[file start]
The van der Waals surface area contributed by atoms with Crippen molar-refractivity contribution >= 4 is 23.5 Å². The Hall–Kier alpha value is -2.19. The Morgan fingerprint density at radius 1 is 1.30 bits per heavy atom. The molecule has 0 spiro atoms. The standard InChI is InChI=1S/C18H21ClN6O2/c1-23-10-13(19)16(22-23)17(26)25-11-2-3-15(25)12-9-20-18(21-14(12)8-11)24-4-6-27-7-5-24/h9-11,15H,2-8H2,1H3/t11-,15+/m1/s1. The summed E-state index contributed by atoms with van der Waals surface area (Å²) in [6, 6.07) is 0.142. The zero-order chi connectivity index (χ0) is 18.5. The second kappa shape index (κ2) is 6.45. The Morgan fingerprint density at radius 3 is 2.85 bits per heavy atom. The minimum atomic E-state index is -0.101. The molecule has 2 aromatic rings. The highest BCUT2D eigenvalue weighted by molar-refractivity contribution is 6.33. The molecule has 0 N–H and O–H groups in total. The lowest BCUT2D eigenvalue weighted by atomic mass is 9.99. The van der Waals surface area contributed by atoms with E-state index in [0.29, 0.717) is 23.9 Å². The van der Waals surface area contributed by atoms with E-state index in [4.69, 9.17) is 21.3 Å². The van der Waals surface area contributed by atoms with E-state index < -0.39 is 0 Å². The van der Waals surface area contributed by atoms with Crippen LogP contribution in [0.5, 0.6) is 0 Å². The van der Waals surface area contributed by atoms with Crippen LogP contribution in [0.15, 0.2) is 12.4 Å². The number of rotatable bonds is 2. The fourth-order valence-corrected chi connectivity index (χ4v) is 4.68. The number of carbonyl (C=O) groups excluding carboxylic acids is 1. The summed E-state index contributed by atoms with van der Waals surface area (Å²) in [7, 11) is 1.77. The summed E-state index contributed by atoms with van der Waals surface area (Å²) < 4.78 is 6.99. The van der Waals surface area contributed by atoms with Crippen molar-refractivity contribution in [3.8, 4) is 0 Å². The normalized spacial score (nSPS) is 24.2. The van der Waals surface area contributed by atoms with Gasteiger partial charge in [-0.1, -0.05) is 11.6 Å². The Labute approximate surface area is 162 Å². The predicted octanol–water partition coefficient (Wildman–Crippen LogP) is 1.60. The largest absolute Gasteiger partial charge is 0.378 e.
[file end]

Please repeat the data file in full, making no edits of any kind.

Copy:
The van der Waals surface area contributed by atoms with Crippen molar-refractivity contribution >= 4 is 23.5 Å². The Hall–Kier alpha value is -2.19. The Morgan fingerprint density at radius 1 is 1.30 bits per heavy atom. The molecule has 0 spiro atoms. The standard InChI is InChI=1S/C18H21ClN6O2/c1-23-10-13(19)16(22-23)17(26)25-11-2-3-15(25)12-9-20-18(21-14(12)8-11)24-4-6-27-7-5-24/h9-11,15H,2-8H2,1H3/t11-,15+/m1/s1. The summed E-state index contributed by atoms with van der Waals surface area (Å²) in [6, 6.07) is 0.142. The zero-order chi connectivity index (χ0) is 18.5. The second kappa shape index (κ2) is 6.45. The Morgan fingerprint density at radius 3 is 2.85 bits per heavy atom. The minimum atomic E-state index is -0.101. The molecule has 2 aromatic rings. The highest BCUT2D eigenvalue weighted by molar-refractivity contribution is 6.33. The molecule has 0 N–H and O–H groups in total. The lowest BCUT2D eigenvalue weighted by atomic mass is 9.99. The van der Waals surface area contributed by atoms with E-state index in [0.29, 0.717) is 23.9 Å². The van der Waals surface area contributed by atoms with E-state index in [4.69, 9.17) is 21.3 Å². The van der Waals surface area contributed by atoms with E-state index < -0.39 is 0 Å². The van der Waals surface area contributed by atoms with Crippen LogP contribution in [0.5, 0.6) is 0 Å². The van der Waals surface area contributed by atoms with Crippen LogP contribution in [0.15, 0.2) is 12.4 Å². The number of rotatable bonds is 2. The fourth-order valence-corrected chi connectivity index (χ4v) is 4.68. The number of carbonyl (C=O) groups excluding carboxylic acids is 1. The summed E-state index contributed by atoms with van der Waals surface area (Å²) in [7, 11) is 1.77. The summed E-state index contributed by atoms with van der Waals surface area (Å²) < 4.78 is 6.99. The van der Waals surface area contributed by atoms with Crippen molar-refractivity contribution in [3.8, 4) is 0 Å². The normalized spacial score (nSPS) is 24.2. The van der Waals surface area contributed by atoms with Gasteiger partial charge in [-0.1, -0.05) is 11.6 Å². The Labute approximate surface area is 162 Å². The predicted octanol–water partition coefficient (Wildman–Crippen LogP) is 1.60. The largest absolute Gasteiger partial charge is 0.378 e.